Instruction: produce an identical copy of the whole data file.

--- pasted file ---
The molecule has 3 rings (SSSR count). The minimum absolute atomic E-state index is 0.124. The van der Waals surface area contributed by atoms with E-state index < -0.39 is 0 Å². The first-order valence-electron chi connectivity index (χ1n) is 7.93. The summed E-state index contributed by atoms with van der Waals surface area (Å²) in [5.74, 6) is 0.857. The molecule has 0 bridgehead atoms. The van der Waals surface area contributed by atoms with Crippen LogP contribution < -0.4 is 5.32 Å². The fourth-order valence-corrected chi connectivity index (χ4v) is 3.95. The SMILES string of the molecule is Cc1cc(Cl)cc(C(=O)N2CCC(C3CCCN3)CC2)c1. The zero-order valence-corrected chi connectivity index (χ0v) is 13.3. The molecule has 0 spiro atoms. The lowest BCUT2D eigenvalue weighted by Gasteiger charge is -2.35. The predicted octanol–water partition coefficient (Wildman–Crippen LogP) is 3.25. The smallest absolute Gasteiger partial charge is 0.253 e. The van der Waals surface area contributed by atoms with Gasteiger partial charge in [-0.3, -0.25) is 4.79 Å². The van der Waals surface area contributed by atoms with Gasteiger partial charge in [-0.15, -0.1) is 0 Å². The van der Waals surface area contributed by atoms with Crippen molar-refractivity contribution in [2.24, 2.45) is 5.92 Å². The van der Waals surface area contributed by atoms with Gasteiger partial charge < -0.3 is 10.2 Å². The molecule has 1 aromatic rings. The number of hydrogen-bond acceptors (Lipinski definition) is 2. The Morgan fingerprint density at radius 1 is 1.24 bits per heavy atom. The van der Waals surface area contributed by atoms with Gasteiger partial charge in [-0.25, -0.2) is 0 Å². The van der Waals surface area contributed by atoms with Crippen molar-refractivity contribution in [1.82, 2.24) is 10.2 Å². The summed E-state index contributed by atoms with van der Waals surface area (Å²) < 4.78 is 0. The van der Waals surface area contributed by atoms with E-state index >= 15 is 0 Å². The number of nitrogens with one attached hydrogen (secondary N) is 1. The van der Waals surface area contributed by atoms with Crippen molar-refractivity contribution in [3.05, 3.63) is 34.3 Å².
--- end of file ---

The molecule has 3 rings (SSSR count). The minimum absolute atomic E-state index is 0.124. The van der Waals surface area contributed by atoms with E-state index < -0.39 is 0 Å². The first-order valence-electron chi connectivity index (χ1n) is 7.93. The summed E-state index contributed by atoms with van der Waals surface area (Å²) in [5.74, 6) is 0.857. The molecule has 0 bridgehead atoms. The van der Waals surface area contributed by atoms with Crippen LogP contribution < -0.4 is 5.32 Å². The fourth-order valence-corrected chi connectivity index (χ4v) is 3.95. The SMILES string of the molecule is Cc1cc(Cl)cc(C(=O)N2CCC(C3CCCN3)CC2)c1. The zero-order valence-corrected chi connectivity index (χ0v) is 13.3. The molecule has 0 spiro atoms. The lowest BCUT2D eigenvalue weighted by Gasteiger charge is -2.35. The predicted octanol–water partition coefficient (Wildman–Crippen LogP) is 3.25. The smallest absolute Gasteiger partial charge is 0.253 e. The van der Waals surface area contributed by atoms with Gasteiger partial charge in [-0.3, -0.25) is 4.79 Å². The van der Waals surface area contributed by atoms with Gasteiger partial charge in [-0.15, -0.1) is 0 Å². The van der Waals surface area contributed by atoms with Crippen molar-refractivity contribution in [2.24, 2.45) is 5.92 Å². The van der Waals surface area contributed by atoms with Gasteiger partial charge < -0.3 is 10.2 Å². The molecule has 1 aromatic rings. The number of hydrogen-bond acceptors (Lipinski definition) is 2. The Morgan fingerprint density at radius 1 is 1.24 bits per heavy atom. The van der Waals surface area contributed by atoms with Gasteiger partial charge in [-0.25, -0.2) is 0 Å². The van der Waals surface area contributed by atoms with Crippen molar-refractivity contribution in [1.82, 2.24) is 10.2 Å². The summed E-state index contributed by atoms with van der Waals surface area (Å²) < 4.78 is 0. The van der Waals surface area contributed by atoms with E-state index >= 15 is 0 Å². The number of nitrogens with one attached hydrogen (secondary N) is 1. The van der Waals surface area contributed by atoms with Crippen molar-refractivity contribution in [3.05, 3.63) is 34.3 Å².